Out in Front: Tech and Techer

February 1, 2011  - By 0 Comments

Can the development and use of smart technologies actually render us dumber? Have we already lost a mental step or two, as we equip ourselves fearlessly for the future?

Marshall McLuhan, the “medium is the message” guy from back when, preached that tools numb whatever part of the body they amplify. By extrapolation, location-enabling tools render us less aware of our actual place.

It causes me some discomfort to float this topic in the standard bearer for an extremely advanced high-tech industry. Yet I also felt acute and nearly continuous discomfort while reading a book over the winter holidays; a poke here, a prick there, until I was sitting on pins and needles. I had selected the volume with an eye to finding out why my adult and near-adult children, actively engaged online, have little patience with the printed page anymore, and find books practically abhorrent.

Of course, every generation has its preferences, but this trend troubles me because it seems associated with a reluctance to truly explore, to think critically, at length, and in some depth. Also, it’s not limited to twentysomethings. I find plenty of affected folks at every age.

booksThe book is The Shallows: What the Internet Is Doing to Our Brains, by Nicholas Carr. It provided grist galore in the online/print dichotomy — the changes in how we look for, absorb, process, and store information. And as said, it generated no little discomfort as I realized how much I, too, have changed in a decade and a half of increasing online activity, at work and in leisure.

I began to wonder, as I read, where that other game-changing modern technology, global satellite navigation, enters the picture. Sure enough, it surfaced on page 212.

A neuroscientist engaged in studying the brains of London taxi drivers found that their hippocampal area increased in gray matter volume because of the huge amount of street names and traffic-flow data they must memorize. She worries that when cabbies use GPS, that knowledge base will shrink, and possibly that area of the brain will atrophy or fail to develop.

This is perhaps a trivial example that has little to do with you and me. But consider your experience and your awareness as you follow, head down, your PND or a cell-phone screen to your next destination. Do you register the environment en route, possibly including hazard factors? Do you notice other points of interest that might enrich your experience, occasion a stop, detour, or return trip — or even constitute a better destination? Once arrived, could you find your own way there again, or have you become dependent on silicon and signals?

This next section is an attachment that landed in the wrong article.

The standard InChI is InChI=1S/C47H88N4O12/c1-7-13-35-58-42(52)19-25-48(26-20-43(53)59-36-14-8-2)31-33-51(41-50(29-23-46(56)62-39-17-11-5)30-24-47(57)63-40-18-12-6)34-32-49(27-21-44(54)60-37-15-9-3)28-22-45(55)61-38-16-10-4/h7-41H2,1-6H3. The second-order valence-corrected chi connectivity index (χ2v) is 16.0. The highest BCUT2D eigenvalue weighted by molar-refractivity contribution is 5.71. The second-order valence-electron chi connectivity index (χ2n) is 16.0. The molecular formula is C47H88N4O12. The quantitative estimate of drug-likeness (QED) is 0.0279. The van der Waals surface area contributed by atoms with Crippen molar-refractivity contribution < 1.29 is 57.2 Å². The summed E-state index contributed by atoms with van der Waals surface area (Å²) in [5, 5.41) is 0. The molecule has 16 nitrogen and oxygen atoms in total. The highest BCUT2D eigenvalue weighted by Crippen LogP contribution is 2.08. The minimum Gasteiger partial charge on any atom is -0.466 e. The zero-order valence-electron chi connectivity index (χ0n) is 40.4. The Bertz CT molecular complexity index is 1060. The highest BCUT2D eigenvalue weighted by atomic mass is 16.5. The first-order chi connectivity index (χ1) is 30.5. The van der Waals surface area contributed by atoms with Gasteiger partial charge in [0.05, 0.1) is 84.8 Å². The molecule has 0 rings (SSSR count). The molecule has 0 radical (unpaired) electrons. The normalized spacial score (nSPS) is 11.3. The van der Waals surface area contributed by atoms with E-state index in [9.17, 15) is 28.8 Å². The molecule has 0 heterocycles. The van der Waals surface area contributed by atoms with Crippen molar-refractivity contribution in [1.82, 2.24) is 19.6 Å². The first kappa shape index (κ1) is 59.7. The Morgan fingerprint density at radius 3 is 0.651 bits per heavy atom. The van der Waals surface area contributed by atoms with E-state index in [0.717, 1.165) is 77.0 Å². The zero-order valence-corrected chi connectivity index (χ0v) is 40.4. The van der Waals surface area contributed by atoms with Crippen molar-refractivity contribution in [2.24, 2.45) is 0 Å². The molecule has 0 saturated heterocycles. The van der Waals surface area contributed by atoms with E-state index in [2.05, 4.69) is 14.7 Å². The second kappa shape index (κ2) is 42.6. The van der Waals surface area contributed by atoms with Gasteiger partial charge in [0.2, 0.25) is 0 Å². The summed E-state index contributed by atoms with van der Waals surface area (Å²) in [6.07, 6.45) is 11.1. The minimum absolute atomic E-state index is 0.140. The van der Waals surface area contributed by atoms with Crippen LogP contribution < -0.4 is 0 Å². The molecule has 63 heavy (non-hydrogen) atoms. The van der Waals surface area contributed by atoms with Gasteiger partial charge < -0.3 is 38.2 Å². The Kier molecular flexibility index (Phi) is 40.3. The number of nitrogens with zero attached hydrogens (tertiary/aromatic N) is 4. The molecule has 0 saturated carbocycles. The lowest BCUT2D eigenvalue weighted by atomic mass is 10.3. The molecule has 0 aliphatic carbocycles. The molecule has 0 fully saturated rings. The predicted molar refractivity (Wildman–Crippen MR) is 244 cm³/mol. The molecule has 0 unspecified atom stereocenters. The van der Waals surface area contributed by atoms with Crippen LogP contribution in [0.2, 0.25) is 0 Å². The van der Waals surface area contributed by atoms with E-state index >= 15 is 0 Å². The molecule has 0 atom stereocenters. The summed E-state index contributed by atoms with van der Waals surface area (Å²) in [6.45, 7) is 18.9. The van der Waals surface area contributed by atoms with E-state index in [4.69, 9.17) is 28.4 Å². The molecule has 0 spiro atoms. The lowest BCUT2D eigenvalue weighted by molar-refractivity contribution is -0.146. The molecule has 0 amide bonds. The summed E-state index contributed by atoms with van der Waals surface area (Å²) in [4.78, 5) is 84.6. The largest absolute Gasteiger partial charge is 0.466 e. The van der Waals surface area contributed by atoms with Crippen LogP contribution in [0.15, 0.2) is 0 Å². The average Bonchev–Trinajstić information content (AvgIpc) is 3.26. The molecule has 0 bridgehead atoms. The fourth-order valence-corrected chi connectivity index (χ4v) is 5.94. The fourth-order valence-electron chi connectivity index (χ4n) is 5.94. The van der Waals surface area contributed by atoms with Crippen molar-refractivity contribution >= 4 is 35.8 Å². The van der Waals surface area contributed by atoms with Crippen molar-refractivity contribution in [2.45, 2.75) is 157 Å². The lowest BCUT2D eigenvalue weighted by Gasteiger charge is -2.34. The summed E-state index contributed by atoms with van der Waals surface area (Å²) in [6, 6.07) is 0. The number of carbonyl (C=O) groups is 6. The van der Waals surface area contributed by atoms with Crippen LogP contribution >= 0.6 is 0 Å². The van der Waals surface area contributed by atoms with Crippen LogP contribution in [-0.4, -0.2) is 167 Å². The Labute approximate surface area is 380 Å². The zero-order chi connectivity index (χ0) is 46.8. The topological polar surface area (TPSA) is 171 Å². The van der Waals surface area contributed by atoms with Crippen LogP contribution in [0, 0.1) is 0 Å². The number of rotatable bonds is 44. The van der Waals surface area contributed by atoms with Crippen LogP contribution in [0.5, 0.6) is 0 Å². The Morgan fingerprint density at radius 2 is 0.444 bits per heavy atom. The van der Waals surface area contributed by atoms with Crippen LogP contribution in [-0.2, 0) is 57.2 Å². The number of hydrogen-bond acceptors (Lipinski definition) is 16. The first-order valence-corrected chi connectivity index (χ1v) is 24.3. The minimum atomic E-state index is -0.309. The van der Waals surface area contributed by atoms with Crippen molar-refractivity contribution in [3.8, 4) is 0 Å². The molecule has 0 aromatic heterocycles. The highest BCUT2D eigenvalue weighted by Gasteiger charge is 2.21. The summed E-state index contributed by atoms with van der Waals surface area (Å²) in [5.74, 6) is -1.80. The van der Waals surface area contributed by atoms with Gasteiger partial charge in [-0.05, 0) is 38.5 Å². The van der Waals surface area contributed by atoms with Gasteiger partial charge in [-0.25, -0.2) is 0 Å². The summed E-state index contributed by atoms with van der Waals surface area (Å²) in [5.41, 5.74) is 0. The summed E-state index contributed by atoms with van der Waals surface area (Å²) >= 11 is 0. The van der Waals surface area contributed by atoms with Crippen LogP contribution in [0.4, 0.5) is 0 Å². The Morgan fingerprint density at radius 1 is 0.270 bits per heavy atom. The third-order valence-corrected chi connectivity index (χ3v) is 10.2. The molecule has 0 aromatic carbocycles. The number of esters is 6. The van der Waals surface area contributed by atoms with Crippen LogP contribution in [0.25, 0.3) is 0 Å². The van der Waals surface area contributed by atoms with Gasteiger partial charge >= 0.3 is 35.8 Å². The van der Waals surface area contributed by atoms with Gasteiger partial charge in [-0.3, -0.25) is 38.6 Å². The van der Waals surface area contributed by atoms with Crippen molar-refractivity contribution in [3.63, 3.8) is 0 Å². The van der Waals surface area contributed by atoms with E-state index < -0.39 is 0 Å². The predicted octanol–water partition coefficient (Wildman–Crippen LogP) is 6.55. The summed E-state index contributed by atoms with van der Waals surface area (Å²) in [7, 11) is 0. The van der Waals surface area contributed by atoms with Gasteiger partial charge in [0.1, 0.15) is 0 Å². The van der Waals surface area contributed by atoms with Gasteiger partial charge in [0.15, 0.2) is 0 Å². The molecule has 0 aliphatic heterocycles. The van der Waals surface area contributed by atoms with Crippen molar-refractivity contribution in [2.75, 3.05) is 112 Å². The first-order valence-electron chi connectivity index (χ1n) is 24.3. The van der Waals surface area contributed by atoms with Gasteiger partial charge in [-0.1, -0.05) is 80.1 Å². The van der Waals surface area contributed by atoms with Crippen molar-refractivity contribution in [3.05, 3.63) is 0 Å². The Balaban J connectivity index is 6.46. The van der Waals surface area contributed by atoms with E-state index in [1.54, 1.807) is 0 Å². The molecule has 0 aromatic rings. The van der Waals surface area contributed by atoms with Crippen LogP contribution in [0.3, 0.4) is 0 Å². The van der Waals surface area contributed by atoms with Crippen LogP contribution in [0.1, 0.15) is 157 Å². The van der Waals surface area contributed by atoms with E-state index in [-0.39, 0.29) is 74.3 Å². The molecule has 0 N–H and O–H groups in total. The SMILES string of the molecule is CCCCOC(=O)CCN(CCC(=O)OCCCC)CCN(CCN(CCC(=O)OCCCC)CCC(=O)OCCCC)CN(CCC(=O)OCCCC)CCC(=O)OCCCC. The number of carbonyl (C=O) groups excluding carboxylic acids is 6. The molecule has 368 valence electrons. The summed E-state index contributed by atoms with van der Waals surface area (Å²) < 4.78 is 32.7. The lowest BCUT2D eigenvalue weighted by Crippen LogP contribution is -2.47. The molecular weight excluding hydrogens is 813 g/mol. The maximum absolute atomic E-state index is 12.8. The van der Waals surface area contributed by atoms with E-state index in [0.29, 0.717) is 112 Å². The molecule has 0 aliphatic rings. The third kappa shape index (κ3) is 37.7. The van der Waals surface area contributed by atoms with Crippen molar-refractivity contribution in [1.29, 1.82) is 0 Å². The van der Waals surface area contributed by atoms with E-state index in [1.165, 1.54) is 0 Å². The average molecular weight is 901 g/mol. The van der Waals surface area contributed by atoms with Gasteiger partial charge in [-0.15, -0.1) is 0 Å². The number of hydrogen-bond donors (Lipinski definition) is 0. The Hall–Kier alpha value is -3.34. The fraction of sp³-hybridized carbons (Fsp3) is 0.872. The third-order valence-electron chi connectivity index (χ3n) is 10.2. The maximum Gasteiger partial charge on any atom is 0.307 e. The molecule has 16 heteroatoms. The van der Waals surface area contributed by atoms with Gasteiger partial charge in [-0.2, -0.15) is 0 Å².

GNSS brings undeniable benefits in areas where it creates capabilities that did not exist before, such as measuring millimetric sway of tall buildings or changes in sea level; that is, largely in professional areas. But where it offers convenience or shortcuts in everyday life, that can be a more double-edged sword. The Internet has proved so; recall also canned, frozen, and processed pre-prepared foods, once embraced as modern timesavers. We now find they stripped essential nutrients out of our diet, undermining health and helping create an obesity epidemic.

In some savage ironic twist, particularly since Carr has plenty to say about how Google contributes to the general online process of mental debilitation, the full 276-page text of The Shallows is currently available via Google Books.

This article is tagged with and posted in From the Editor
Alan Cameron

About the Author:

Alan Cameron is editor-in-chief and publisher of GPS World magazine, where he has worked since 2000. He also writes the monthly GNSS System Design e-mail newsletter and the Wide Awake blog.

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